Personally, I kind of like the Lactaid milk, a little bit sweeter because the lactose has been broken down for you. Just terribly expensive.
To be honest, I'm scared. My GI upsets are so violent that so far the desire for dairy has been vastly outweighed by the fear of consequences. I'm kind of curious about people saying that most cheeses actually do not contain lactose - but I don't even really believe this enough yet to risk an "attack" I need more information - that's for sure.
All 4 different jars of my mustard say refrigerate after opening as does my catsup and my Tamari and soy sauce. I have various ingredients for Asian cooking that also say to refrigerate and the 3 salad dressings I buy, Marie's Bleu Cheese, the imported tomato and fig derssings from France, then there is stuff like tomato paste and anchovy paste, various BBQ sauces, mayo, anchovies, marischino cherries (hint pour off half of the juice in the bottle when you get it and replace it with bourbon for Manhattans), pickled onions, creme fraiche, sour cream, varioius hot sauces and basics like Worcestershire , ginger juice, chili sauce, horseradish, olives, pickles of various sorts, 2 bottles of Minus-8 Vinegar (that stuff is precious) 1 bottle of Saba, also precious and hard to come by,etc. It is packed.
What i do not refrigerate is peanut butter, jams or jellies, baking supplies like various extracts.
I don't think Hellman's is dangerous at room temp, you buy it that way in the first place so it's not as delicate as one might think. Delis usually put out a tub of mayo at 5 in the morning and use it until after dinner when they close; I understand that mayo actually prevents food poisoning rather than promotes it (sorry don't remember the scientific facts). PS I keep mine in the fridge after opening, especially as husband must have it cold on a sandwich, yes he would notice otherwise!)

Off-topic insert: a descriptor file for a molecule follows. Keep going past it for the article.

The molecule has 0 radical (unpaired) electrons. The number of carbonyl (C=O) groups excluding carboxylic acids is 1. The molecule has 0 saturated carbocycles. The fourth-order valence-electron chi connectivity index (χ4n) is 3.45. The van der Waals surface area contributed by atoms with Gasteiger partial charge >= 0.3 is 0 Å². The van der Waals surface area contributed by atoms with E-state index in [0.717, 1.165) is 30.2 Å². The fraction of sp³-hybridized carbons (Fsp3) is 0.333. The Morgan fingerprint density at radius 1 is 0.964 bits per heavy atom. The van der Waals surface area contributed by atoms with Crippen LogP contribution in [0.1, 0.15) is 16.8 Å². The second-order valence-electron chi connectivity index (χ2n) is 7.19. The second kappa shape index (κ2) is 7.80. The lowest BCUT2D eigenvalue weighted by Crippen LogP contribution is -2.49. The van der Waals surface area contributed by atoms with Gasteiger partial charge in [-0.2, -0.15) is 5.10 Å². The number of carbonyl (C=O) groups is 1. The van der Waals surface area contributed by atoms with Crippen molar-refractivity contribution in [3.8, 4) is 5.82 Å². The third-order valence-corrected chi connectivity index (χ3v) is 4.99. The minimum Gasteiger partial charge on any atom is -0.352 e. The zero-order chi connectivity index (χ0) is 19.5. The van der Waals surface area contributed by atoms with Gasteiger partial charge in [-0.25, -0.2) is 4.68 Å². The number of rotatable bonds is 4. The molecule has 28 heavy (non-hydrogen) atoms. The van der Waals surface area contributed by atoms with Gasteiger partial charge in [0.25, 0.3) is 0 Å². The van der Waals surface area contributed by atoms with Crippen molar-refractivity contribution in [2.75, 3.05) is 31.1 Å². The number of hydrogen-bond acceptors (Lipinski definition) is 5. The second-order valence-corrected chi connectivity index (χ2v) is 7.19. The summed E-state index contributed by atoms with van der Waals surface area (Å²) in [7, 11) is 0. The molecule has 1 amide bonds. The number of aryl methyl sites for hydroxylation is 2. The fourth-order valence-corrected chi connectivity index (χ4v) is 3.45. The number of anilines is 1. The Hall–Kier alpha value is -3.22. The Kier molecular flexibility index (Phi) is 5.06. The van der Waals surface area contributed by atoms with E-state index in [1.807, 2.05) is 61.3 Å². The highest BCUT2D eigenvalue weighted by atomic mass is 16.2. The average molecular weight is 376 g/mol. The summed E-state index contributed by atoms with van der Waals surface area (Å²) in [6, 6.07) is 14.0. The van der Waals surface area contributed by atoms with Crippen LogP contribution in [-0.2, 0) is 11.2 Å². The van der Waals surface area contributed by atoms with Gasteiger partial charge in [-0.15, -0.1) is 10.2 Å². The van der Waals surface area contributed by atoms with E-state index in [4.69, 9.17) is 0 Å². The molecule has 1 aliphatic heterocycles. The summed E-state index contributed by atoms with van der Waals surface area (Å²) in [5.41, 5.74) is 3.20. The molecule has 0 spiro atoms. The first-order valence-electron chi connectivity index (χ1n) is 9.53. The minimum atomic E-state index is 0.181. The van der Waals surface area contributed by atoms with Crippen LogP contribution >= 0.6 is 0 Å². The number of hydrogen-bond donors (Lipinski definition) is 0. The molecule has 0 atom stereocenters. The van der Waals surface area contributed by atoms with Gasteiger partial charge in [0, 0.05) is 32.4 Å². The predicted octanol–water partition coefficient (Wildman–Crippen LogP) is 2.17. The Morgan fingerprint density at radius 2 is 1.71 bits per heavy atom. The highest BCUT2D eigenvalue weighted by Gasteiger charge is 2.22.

BUT...and here's the danger. Double dipping into whatever you are making with the mayo. Like you take a spoon and scoop out some mayo, put it in the bowl with the tuna or chopped eggs for salad, or whatever, and tiny particles of tuna or fish oil you may not notice touch the spoon and get carried back into the jar when you go to dip into it for your next spoonful of mayo. THIS is what starts the mold growing and the bacteria multiplying & spreading into the jar as the jar sits at room temp. And if you have kids, or a sloppy husband (err...I guess that means all husbands) cannot be trusted to keep fingers or worse out of jars of mayo, PB & J, etc. Better to play it safe and keep ALL that stuff in the fridge where the bacteria and mold spores that are inevitably going to get into the jar can't grow and potential make somebody sick.
Just looked in the fridge and observed the following:
Thai Green Curry Paste
Date & Chilli Sauce
Dry-Cured Black Olives
Marinated Green Olives
Dill Pickles (spears and slices)
Roasted Red Peppers
Sundried Tomato Paste
French Raspberry Jam
French cream cheese
Oh, and Hot Chinese mustard is great for clearing the sinuses when you have a cold. In a pinch, a trip to Pei Wei will do.
If you have Coleman's Dry Mustard on hand you can make up hot sinus clearing mustard in small fresh batches, even just a couple of Tbs. at a time. Just mix Colemans 1 to 1 with water, wine, or beer. Let it sit about a half hour and then clear the sinuses. Use with caution. I find the prepared Chinese like grated horseradish goes flat and heatless in a short amount of time.